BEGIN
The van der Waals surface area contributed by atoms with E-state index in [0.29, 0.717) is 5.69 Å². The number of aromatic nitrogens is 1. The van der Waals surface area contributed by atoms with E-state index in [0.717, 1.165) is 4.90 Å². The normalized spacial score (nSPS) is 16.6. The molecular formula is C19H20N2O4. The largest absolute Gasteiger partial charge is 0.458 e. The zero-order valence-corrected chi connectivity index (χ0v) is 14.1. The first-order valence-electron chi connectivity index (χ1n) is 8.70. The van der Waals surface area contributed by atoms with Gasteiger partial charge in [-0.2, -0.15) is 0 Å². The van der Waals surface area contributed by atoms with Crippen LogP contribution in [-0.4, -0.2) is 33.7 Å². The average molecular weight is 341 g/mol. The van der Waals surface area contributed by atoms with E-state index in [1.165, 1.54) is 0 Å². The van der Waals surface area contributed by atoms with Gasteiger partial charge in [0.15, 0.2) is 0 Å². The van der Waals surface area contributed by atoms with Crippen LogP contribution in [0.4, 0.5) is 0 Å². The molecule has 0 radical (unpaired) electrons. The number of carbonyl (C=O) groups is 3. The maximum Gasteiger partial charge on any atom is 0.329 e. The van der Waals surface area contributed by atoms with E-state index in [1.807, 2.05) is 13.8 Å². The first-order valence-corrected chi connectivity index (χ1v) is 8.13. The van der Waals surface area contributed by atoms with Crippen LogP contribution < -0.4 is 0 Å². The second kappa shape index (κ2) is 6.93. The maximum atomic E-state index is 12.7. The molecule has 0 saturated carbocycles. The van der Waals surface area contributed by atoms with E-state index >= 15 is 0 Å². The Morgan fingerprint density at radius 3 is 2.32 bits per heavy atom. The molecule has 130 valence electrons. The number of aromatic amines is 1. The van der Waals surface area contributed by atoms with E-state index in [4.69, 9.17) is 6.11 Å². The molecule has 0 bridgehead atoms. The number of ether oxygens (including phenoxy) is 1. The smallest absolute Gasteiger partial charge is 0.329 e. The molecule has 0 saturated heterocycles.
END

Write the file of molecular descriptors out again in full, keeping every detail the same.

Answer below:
The van der Waals surface area contributed by atoms with E-state index in [0.29, 0.717) is 5.69 Å². The number of aromatic nitrogens is 1. The van der Waals surface area contributed by atoms with E-state index in [0.717, 1.165) is 4.90 Å². The normalized spacial score (nSPS) is 16.6. The molecular formula is C19H20N2O4. The largest absolute Gasteiger partial charge is 0.458 e. The zero-order valence-corrected chi connectivity index (χ0v) is 14.1. The first-order valence-electron chi connectivity index (χ1n) is 8.70. The van der Waals surface area contributed by atoms with Gasteiger partial charge in [-0.2, -0.15) is 0 Å². The van der Waals surface area contributed by atoms with Crippen LogP contribution in [-0.4, -0.2) is 33.7 Å². The average molecular weight is 341 g/mol. The van der Waals surface area contributed by atoms with E-state index in [1.165, 1.54) is 0 Å². The van der Waals surface area contributed by atoms with Gasteiger partial charge in [0.15, 0.2) is 0 Å². The van der Waals surface area contributed by atoms with Crippen LogP contribution in [0.4, 0.5) is 0 Å². The molecule has 0 radical (unpaired) electrons. The number of carbonyl (C=O) groups is 3. The maximum Gasteiger partial charge on any atom is 0.329 e. The van der Waals surface area contributed by atoms with E-state index in [1.807, 2.05) is 13.8 Å². The first-order valence-corrected chi connectivity index (χ1v) is 8.13. The van der Waals surface area contributed by atoms with Crippen LogP contribution < -0.4 is 0 Å². The second kappa shape index (κ2) is 6.93. The maximum atomic E-state index is 12.7. The molecule has 0 saturated carbocycles. The van der Waals surface area contributed by atoms with E-state index >= 15 is 0 Å². The Morgan fingerprint density at radius 3 is 2.32 bits per heavy atom. The molecule has 130 valence electrons. The number of aromatic amines is 1. The van der Waals surface area contributed by atoms with E-state index in [4.69, 9.17) is 6.11 Å². The molecule has 0 bridgehead atoms. The number of ether oxygens (including phenoxy) is 1. The smallest absolute Gasteiger partial charge is 0.329 e. The molecule has 0 saturated heterocycles.